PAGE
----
Adolescent Development of Parent and Peer Dependence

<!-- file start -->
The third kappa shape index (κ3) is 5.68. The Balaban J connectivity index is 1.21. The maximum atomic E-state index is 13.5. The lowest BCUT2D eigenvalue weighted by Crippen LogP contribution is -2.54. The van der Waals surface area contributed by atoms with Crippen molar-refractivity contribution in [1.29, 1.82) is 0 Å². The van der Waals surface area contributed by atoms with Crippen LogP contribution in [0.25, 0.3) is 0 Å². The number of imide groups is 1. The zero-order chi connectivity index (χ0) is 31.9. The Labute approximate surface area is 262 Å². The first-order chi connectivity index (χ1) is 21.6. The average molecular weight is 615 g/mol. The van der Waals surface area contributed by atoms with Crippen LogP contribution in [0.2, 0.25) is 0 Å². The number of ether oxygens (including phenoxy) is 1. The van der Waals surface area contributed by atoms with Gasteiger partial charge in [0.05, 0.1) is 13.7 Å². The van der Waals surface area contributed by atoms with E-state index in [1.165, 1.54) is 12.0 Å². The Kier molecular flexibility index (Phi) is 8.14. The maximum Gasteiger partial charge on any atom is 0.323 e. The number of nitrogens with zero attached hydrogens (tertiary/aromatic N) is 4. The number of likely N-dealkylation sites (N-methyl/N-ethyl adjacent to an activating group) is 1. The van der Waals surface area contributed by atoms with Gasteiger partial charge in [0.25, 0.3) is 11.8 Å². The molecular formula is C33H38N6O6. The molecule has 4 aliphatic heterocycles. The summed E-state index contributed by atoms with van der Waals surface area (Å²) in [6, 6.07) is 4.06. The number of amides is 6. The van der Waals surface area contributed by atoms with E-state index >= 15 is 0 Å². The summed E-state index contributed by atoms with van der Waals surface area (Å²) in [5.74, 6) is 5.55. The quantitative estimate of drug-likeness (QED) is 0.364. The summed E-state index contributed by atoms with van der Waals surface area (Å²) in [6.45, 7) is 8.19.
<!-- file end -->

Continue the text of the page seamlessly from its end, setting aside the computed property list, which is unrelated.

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Autonomy is an important developmental task that begins in toddlerhood and continues into adulthood. Research has generally examined autonomy from parents and peers in adolescence, as there are a number of cognitive, physical, and emotional changes during this period of development that may influence how youth become autonomous. There is limited research, however, on how dependence (or lack of autonomy) from both relationships develops jointly across adolescence. As well, few studies have examined the relationship quality and psychosocial adjustment outcomes associated with joint parent and peer dependence. The objectives of the current research were to investigate how the combination of parent and peer dependence develops together, and to assess its effects on youth’s functioning. In the first study, semiparametric group-based modeling analyses were used to identify youth that followed different developmental trajectories of dependence with parents and peers. Our results indicated that there are individual differences in autonomy development, with some youth following a high trajectory of parent and/or peer dependence, and others following a low trajectory of parent and/ or peer dependence. Four joint parent and peer dependence trajectory groups emerged. The second study built on the results from Study 1 and found that youth who reported low levels of dependence on both parents and peers had healthy relationships and psychosocial adjustment. On the other hand, youth with high dependence on both parents and peers may be at risk for psychosocial problems. Results also suggest that parent and peer dependence may have differential roles in influencing adolescent functioning. Together, these findings emphasize the interrelatedness of parent and peer dependence, and demonstrate the need to consider both parent and peer relationship contexts when examining youth functioning.